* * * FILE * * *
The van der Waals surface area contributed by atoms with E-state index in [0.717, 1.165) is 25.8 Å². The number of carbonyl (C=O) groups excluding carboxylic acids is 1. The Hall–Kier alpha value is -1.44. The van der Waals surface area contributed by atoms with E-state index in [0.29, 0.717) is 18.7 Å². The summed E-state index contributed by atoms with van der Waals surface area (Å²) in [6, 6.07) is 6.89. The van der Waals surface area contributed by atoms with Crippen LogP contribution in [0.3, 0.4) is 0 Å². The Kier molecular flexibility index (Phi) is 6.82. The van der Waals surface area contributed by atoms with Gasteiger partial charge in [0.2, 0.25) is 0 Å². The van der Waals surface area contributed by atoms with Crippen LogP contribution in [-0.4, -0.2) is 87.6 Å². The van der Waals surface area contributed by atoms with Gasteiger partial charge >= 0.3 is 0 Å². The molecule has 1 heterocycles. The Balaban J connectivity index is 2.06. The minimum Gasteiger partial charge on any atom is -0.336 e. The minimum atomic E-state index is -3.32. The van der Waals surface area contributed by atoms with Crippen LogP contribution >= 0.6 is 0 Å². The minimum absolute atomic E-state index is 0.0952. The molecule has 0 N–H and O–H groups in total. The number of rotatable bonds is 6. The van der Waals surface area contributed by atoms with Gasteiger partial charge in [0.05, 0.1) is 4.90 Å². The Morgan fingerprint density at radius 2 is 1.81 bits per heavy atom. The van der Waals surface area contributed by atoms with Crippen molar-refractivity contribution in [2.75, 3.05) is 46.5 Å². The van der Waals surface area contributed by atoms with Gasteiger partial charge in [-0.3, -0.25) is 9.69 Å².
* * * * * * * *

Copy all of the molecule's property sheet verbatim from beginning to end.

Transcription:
The van der Waals surface area contributed by atoms with E-state index in [0.717, 1.165) is 25.8 Å². The number of carbonyl (C=O) groups excluding carboxylic acids is 1. The Hall–Kier alpha value is -1.44. The van der Waals surface area contributed by atoms with E-state index in [0.29, 0.717) is 18.7 Å². The summed E-state index contributed by atoms with van der Waals surface area (Å²) in [6, 6.07) is 6.89. The van der Waals surface area contributed by atoms with Crippen LogP contribution in [0.3, 0.4) is 0 Å². The Kier molecular flexibility index (Phi) is 6.82. The van der Waals surface area contributed by atoms with Gasteiger partial charge in [0.2, 0.25) is 0 Å². The van der Waals surface area contributed by atoms with Crippen LogP contribution in [-0.4, -0.2) is 87.6 Å². The van der Waals surface area contributed by atoms with Gasteiger partial charge >= 0.3 is 0 Å². The molecule has 1 heterocycles. The Balaban J connectivity index is 2.06. The minimum Gasteiger partial charge on any atom is -0.336 e. The minimum atomic E-state index is -3.32. The van der Waals surface area contributed by atoms with Crippen LogP contribution >= 0.6 is 0 Å². The minimum absolute atomic E-state index is 0.0952. The molecule has 0 N–H and O–H groups in total. The number of rotatable bonds is 6. The van der Waals surface area contributed by atoms with Gasteiger partial charge in [0.05, 0.1) is 4.90 Å². The Morgan fingerprint density at radius 2 is 1.81 bits per heavy atom. The van der Waals surface area contributed by atoms with Crippen molar-refractivity contribution in [2.75, 3.05) is 46.5 Å². The van der Waals surface area contributed by atoms with Gasteiger partial charge in [-0.3, -0.25) is 9.69 Å².